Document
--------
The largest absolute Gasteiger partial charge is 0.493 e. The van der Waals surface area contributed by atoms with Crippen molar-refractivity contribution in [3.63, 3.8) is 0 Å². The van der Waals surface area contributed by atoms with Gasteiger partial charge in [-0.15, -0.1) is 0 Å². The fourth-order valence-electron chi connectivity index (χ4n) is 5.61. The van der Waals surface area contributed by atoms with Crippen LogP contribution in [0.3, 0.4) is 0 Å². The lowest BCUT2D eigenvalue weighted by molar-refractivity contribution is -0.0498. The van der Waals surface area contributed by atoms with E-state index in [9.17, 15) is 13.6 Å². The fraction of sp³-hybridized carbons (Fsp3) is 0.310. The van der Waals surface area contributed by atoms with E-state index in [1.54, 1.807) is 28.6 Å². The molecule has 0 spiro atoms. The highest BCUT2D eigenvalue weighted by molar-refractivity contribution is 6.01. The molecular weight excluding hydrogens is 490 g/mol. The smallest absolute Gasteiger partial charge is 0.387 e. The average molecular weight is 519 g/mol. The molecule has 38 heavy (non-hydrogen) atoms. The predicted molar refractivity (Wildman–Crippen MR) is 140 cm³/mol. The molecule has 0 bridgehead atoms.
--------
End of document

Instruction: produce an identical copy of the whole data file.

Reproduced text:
The largest absolute Gasteiger partial charge is 0.493 e. The van der Waals surface area contributed by atoms with Crippen molar-refractivity contribution in [3.63, 3.8) is 0 Å². The van der Waals surface area contributed by atoms with Gasteiger partial charge in [-0.15, -0.1) is 0 Å². The fourth-order valence-electron chi connectivity index (χ4n) is 5.61. The van der Waals surface area contributed by atoms with Crippen LogP contribution in [0.3, 0.4) is 0 Å². The lowest BCUT2D eigenvalue weighted by molar-refractivity contribution is -0.0498. The van der Waals surface area contributed by atoms with E-state index in [9.17, 15) is 13.6 Å². The fraction of sp³-hybridized carbons (Fsp3) is 0.310. The van der Waals surface area contributed by atoms with E-state index in [1.54, 1.807) is 28.6 Å². The molecule has 0 spiro atoms. The highest BCUT2D eigenvalue weighted by molar-refractivity contribution is 6.01. The molecular weight excluding hydrogens is 490 g/mol. The smallest absolute Gasteiger partial charge is 0.387 e. The average molecular weight is 519 g/mol. The molecule has 38 heavy (non-hydrogen) atoms. The predicted molar refractivity (Wildman–Crippen MR) is 140 cm³/mol. The molecule has 0 bridgehead atoms.